"He would call one person at Twitter and call another person at Twitter and eventually he got up the chain at Twitter and made contact with someone who had the code infiltrating an employee at Twitter," Rickman explained.


"Now Clark had access to the Twitter accounts of the most powerful people in the world."


"Graham Ivan Clark, 17, is accused of using the hijacked Twitter accounts to scam people around the world out of more than $100,000 in Bitcoin."


"With the ability to potentially shut down economies around the world, potentially start world war III what did he do? a simple bitcoin scam at the end of the day he acted like a kid," snickered Rickman.


"He is charged with 17 counts of communications fraud, 11 counts of fraudulent use of personal information, and one count each of organized fraud of more than $5,000 and accessing computers or electronic devices without authority. The brief hearing in Tampa took place via the video conferencing service Zoom."


"After his arrest Clark's digital associates zoom bombed a virtual court hearing, posing as members of the media."


"Although the case was investigated by the FBI and the U.S. Department of Justice, Hillsborough State Attorney Andrew Warren said his office is prosecuting Clark in state court because Florida law allows minors to be charged as adults in financial fraud cases when appropriate. He called Clark the leader of the hacking scam."


"Clark is now locked up at a youthful offender facility for the next three years and is now banned from using a computer. Prosecutors say the one thing in life he really mastered but used it to do bad things."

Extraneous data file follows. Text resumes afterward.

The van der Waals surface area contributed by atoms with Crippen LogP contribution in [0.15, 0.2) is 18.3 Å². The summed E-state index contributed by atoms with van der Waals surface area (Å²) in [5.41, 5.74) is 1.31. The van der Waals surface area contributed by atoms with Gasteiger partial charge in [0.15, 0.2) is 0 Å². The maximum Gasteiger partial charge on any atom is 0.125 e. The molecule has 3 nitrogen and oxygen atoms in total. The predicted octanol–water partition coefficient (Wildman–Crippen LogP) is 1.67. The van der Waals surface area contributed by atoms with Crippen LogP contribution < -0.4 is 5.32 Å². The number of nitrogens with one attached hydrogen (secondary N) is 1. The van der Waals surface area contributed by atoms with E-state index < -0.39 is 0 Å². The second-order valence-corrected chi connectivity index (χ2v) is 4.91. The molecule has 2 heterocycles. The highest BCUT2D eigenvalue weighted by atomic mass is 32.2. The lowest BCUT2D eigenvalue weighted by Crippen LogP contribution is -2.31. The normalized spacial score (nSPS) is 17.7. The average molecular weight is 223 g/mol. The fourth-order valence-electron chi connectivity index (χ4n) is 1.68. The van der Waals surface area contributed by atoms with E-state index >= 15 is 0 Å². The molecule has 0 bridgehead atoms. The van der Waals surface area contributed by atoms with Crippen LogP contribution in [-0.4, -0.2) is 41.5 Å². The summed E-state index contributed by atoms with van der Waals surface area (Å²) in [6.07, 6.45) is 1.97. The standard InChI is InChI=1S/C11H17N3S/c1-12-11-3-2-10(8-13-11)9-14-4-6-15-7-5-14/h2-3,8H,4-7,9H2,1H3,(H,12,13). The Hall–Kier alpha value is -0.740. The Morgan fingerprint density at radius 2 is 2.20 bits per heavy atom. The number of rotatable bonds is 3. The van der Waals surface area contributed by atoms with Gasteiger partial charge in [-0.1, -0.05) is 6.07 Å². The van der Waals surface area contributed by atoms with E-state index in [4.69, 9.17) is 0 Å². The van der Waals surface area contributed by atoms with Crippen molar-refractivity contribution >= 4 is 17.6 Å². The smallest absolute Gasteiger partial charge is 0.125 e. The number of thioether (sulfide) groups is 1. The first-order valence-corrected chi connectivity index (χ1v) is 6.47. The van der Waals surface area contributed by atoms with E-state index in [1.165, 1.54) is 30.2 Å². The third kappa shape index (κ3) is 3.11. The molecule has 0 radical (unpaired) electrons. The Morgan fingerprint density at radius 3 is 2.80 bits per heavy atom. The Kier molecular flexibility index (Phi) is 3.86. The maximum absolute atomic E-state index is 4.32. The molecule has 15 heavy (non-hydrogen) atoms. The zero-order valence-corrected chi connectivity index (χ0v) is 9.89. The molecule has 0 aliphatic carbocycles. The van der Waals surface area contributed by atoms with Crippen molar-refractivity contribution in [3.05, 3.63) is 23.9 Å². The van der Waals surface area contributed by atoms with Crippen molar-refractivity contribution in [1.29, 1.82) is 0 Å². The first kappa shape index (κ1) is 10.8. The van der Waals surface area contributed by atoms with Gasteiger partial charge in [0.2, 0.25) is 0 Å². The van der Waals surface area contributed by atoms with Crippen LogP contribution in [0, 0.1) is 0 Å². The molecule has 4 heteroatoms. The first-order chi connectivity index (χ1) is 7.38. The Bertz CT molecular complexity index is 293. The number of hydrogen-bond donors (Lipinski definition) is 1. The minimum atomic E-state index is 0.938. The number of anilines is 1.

Bennett said "I got a notice from the Secret Service. When they finally captured Graham, they made it known to me that there was probably some recovery that was available to me."

Gregg Bennett was targetted through his online presence, and ultimately this was used by Graham Clark to perform a SIM swap on his AT&T phone and gain access to his Bittrex trading account. Over 163 bitcoin worth of funds were accessed within his account, and 100 bitcoin were withdrawn from his account, despite his apparently contacting Bittrex to freeze the account ahead of the withdrawal. Gregg further became the subject of email extortion in an attempt to convince him to give up the remaining 63 bitcoin.


Gregg ran a large series of campaigns, arbitration, and lawsuits against Bittrex and AT&T, with no luck in regaining his funds. Eventually, Clark went on to hack Twitter in the widely publicized doubling scam incident. While details are unknown, Gregg was reportedly contacted by the secret service and may have the opportunity to recover some of the lost funds through that process.


Users of cryptocurrency platforms need to be sure they are truly using a multi-factor authentication scheme. Having a single factor such as a cell phone number or the same computer able to fully recover or access an account leaves the user vulnerable if that factor is ever exploited. In Gregg's case, his phone number was tied to his email accounts, so everything could be recovered by the single SIM swap.


Exchange platforms need to put in place protections against transfering out assets shortly after account credentials have been reset.


Check Our Framework For Safe Secure Exchange Platforms

Sources And Further Reading